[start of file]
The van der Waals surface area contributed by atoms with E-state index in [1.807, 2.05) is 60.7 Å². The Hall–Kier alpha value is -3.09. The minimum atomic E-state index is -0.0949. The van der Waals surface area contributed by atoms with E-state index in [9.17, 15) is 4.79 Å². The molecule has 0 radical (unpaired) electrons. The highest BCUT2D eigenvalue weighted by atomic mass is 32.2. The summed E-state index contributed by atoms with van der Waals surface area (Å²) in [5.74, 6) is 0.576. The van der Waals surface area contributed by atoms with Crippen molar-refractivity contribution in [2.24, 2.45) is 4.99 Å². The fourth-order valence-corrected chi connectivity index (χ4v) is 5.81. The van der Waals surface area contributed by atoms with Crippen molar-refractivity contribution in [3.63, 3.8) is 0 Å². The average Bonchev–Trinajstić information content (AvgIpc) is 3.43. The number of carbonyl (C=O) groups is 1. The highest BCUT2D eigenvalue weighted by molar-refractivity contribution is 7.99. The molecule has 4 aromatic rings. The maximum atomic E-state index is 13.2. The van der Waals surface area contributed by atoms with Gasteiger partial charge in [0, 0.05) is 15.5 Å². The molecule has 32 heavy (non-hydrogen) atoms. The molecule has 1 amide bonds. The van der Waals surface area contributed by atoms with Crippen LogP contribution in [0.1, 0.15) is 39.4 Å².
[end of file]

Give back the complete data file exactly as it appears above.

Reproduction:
The van der Waals surface area contributed by atoms with E-state index in [1.807, 2.05) is 60.7 Å². The Hall–Kier alpha value is -3.09. The minimum atomic E-state index is -0.0949. The van der Waals surface area contributed by atoms with E-state index in [9.17, 15) is 4.79 Å². The molecule has 0 radical (unpaired) electrons. The highest BCUT2D eigenvalue weighted by atomic mass is 32.2. The summed E-state index contributed by atoms with van der Waals surface area (Å²) in [5.74, 6) is 0.576. The van der Waals surface area contributed by atoms with Crippen molar-refractivity contribution in [2.24, 2.45) is 4.99 Å². The fourth-order valence-corrected chi connectivity index (χ4v) is 5.81. The van der Waals surface area contributed by atoms with Crippen molar-refractivity contribution in [3.63, 3.8) is 0 Å². The average Bonchev–Trinajstić information content (AvgIpc) is 3.43. The number of carbonyl (C=O) groups is 1. The highest BCUT2D eigenvalue weighted by molar-refractivity contribution is 7.99. The molecule has 4 aromatic rings. The maximum atomic E-state index is 13.2. The van der Waals surface area contributed by atoms with Gasteiger partial charge in [0, 0.05) is 15.5 Å². The molecule has 32 heavy (non-hydrogen) atoms. The molecule has 1 amide bonds. The van der Waals surface area contributed by atoms with Crippen LogP contribution in [0.1, 0.15) is 39.4 Å².